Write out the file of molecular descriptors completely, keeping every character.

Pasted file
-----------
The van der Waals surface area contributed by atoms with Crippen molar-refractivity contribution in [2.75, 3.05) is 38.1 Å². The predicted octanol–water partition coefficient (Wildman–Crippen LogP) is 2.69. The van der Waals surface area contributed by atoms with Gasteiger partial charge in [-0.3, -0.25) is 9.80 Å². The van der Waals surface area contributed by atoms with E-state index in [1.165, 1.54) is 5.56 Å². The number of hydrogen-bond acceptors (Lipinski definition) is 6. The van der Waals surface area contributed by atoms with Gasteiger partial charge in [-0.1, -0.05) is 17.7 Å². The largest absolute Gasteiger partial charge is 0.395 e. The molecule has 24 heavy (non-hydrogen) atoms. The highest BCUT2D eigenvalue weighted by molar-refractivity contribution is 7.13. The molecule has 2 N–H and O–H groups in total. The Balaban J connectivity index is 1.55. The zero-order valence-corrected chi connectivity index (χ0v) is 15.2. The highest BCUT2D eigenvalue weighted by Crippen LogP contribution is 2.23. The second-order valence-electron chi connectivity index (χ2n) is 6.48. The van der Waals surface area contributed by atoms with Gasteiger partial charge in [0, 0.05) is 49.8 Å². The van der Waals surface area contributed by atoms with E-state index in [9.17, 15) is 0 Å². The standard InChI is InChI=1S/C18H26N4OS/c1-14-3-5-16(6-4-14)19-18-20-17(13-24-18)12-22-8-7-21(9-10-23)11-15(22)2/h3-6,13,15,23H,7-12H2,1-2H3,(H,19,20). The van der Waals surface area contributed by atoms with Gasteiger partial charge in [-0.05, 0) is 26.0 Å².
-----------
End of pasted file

The van der Waals surface area contributed by atoms with Crippen molar-refractivity contribution in [2.75, 3.05) is 38.1 Å². The predicted octanol–water partition coefficient (Wildman–Crippen LogP) is 2.69. The van der Waals surface area contributed by atoms with Gasteiger partial charge in [-0.3, -0.25) is 9.80 Å². The van der Waals surface area contributed by atoms with E-state index in [1.165, 1.54) is 5.56 Å². The number of hydrogen-bond acceptors (Lipinski definition) is 6. The van der Waals surface area contributed by atoms with Gasteiger partial charge in [-0.1, -0.05) is 17.7 Å². The largest absolute Gasteiger partial charge is 0.395 e. The molecule has 24 heavy (non-hydrogen) atoms. The highest BCUT2D eigenvalue weighted by molar-refractivity contribution is 7.13. The molecule has 2 N–H and O–H groups in total. The Balaban J connectivity index is 1.55. The zero-order valence-corrected chi connectivity index (χ0v) is 15.2. The highest BCUT2D eigenvalue weighted by Crippen LogP contribution is 2.23. The second-order valence-electron chi connectivity index (χ2n) is 6.48. The van der Waals surface area contributed by atoms with Gasteiger partial charge in [0, 0.05) is 49.8 Å². The van der Waals surface area contributed by atoms with E-state index in [9.17, 15) is 0 Å². The standard InChI is InChI=1S/C18H26N4OS/c1-14-3-5-16(6-4-14)19-18-20-17(13-24-18)12-22-8-7-21(9-10-23)11-15(22)2/h3-6,13,15,23H,7-12H2,1-2H3,(H,19,20). The van der Waals surface area contributed by atoms with Gasteiger partial charge in [-0.05, 0) is 26.0 Å².